We are lowering our Q2 estimates for Carmike Cinemas (NASDAQ:CKEC), Cinemark Holdings (NYSE:CNK) and Regal Entertainment (NYSE:RGC) due to lower-than expected domestic box office receipts. According to www.boxofficemojo.com, Q2 domestic box office receipts were up 4% year-over-year, below the double-digit admissions revenue growth rates we had expected for each of our companies. Domestic box office was tracking roughly in-line with our expectations for the first two months of the quarter (April was up 5% and May was up 15%), but declined 5% in June. We attribute the June drop-off primarily to the strength of Toy Story 3 and The Karate Kid last year, and to a lesser extent, the underperformance of Green Lantern, Kung Fu Panda 2, and Mr. Popper’s Penguins this year.
We’re lowering our FY:11 and FY:12 estimates as well, as many of the factors driving Q2’s shortfall are likely to continue into the immediate future. In our view, a difficult domestic economy, rising movie ticket prices, a contracting release timeline, and the emergence of alternate (and cheaper) forms of entertainment (such as all-you-can-eat streaming) all had a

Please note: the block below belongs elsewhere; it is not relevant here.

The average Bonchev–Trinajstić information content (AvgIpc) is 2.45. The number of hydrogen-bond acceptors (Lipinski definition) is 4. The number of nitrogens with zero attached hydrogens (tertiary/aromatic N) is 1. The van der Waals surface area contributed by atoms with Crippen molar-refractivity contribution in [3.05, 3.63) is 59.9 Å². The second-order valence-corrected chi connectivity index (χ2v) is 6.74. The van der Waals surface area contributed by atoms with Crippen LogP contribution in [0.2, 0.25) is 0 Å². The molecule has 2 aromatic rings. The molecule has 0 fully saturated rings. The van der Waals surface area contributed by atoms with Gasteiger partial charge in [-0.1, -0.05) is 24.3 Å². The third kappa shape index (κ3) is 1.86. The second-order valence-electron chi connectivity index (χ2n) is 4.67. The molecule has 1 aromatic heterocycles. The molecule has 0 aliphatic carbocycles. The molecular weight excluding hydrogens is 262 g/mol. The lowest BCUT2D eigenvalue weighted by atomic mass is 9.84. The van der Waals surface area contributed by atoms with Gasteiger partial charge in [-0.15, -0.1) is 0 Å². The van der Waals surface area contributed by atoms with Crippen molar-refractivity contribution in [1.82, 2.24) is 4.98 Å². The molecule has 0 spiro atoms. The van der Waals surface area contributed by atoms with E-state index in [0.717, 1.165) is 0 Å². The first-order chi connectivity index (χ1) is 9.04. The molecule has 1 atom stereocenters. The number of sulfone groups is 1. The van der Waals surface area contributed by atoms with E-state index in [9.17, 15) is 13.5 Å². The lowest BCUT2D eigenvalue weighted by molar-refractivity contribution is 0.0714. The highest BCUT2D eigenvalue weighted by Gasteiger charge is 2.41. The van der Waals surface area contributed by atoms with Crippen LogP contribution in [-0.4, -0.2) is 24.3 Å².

negative impact on movie attendance in Q2. We do not expect any of these overhangs to disappear over the next couple of years.
Despite our revised expectations for FY:11 and FY:12, we remain confident that the exhibitors can grow revenues over the second half of the year due to an abundance of high-profile releases and manageable comps (+5% in Q3 and -10% in Q4). Summer blockbusters expected to perform well in Q3 include: Captain America: The First Avenger, Conan the Barbarian, Harry Potter and the Deathly Hallows Part 2, Rise of the Planet of the Apes, Transformers: Dark of the Moon, and Winnie the Pooh, among others. High-profile Q4 releases are expected to include: The Adventures of Tintin, The Girl with the Dragon Tattoo, Happy Feet 2, Mission: Impossible – Ghost Protocol, Puss in Boots, Real Steel, Sherlock Holmes: A Game of Shadows, and The Twilight Saga: Breaking Dawn (Part One).
The effect of premium video-on-demand on the current release timeline remains a concern. We view the premium VOD window as a precursor to a compression of the current DVD window, which ranges from 120 – 150 days following theatrical release. We think that the studios are testing the waters with premium VOD, and fully intend to shrink the DVD window to something closer to 90 days in order to drive higher DVD sales and benefit from theatrical promotion budgets. While we don’t see this threat as imminent, we think it is inevitable, and we think that a shortened DVD window would have a greater impact on theatrical exhibition revenues. We understand that the exhibitors have some leverage in dealing with the studios, but in our view, a unified effort by the studios to compress the DVD release window will succeed, and will ultimately depress box office receipts.
Michael Pachter is the movie analyst at Wedbush Morgan.